National History and the World of Nations

National History and the World of Nations cover

National History and the World of Nations: Capital, State, and the Rhetoric of History in Japan, France, and the United States traces the ways the writing of national history in the late nineteenth century made the reshaping of the world by capitalism and the nation-state appear natural and inevitable. Delving into narrative histories, fiction, and social philosophy from three countries, the book shows that the practice of national history, while responding to domestic ideological challenges and each country’s position in geopolitics, reflected rhetorical and narrative strategies shared across the globe. It was published by Duke University Press in 2008.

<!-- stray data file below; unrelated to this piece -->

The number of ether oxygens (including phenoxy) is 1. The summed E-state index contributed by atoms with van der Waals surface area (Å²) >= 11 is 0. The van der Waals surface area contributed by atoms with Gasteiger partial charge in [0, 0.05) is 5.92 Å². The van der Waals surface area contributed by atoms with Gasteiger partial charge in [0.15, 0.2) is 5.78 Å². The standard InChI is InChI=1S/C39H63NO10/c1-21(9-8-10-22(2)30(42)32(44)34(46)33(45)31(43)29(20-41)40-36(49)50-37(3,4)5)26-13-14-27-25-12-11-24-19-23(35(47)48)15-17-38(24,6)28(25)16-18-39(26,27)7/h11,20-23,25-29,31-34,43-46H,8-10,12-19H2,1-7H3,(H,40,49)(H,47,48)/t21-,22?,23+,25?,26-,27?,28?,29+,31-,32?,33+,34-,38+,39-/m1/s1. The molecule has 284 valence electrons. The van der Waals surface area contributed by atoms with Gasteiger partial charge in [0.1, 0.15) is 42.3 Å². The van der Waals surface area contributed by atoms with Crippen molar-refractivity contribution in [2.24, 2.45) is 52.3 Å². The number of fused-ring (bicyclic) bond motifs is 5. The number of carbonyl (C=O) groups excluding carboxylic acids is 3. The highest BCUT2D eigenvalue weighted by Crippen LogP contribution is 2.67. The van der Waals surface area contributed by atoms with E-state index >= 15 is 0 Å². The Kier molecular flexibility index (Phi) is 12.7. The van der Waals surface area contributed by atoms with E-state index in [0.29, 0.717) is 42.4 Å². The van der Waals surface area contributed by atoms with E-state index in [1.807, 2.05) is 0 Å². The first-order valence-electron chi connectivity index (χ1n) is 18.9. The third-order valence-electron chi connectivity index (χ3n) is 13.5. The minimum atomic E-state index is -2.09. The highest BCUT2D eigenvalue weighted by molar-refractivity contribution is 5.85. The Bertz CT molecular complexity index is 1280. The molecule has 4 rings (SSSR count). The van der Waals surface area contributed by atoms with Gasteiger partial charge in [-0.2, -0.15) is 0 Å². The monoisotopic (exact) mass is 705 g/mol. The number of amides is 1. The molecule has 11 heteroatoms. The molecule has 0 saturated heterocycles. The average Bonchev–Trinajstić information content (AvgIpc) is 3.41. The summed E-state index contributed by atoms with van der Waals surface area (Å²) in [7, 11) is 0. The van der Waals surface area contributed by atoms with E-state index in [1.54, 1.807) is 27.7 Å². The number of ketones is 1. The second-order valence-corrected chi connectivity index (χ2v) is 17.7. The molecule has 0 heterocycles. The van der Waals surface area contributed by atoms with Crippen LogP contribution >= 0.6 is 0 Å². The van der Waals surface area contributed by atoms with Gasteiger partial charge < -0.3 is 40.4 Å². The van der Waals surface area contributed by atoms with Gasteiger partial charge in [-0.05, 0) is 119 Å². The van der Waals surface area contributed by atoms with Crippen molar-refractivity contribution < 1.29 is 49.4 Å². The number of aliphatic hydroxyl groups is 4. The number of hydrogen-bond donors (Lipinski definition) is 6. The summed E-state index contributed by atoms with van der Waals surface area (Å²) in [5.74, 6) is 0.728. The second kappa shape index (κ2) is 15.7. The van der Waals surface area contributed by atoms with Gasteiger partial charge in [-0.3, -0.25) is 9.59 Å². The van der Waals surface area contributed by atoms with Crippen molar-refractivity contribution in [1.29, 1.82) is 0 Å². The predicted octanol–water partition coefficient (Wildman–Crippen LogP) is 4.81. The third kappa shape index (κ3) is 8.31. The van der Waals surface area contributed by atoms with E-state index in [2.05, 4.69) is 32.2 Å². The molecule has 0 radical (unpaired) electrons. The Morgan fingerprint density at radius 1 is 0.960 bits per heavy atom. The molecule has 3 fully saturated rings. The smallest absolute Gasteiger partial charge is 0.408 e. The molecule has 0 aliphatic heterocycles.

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Reviews

Stefan Berger, Nations and Nationalism 16.3 (July 2010)

Keith Byerman, American Literature 82.2 (Dec. 2010)

Sheldon Garon, Journal of Japanese Studies 36.2 (Summer 2010)

Harry Harootunian, History and Theory 49.3 (Oct. 2010)

Lloyd Kramer, Pacific Historical Review 79.2 (May 2010)

Anthony Oberschall, International Studies Review 12.2 (2010)

Sandra Wilson, Japanese Studies 31.1 (May 2011)

Daniel Woolf, International History Review 32.1 (Mar. 2010)

Genzo Yamamoto, History: Reviews of New Books 38.2 (Apr. 2010)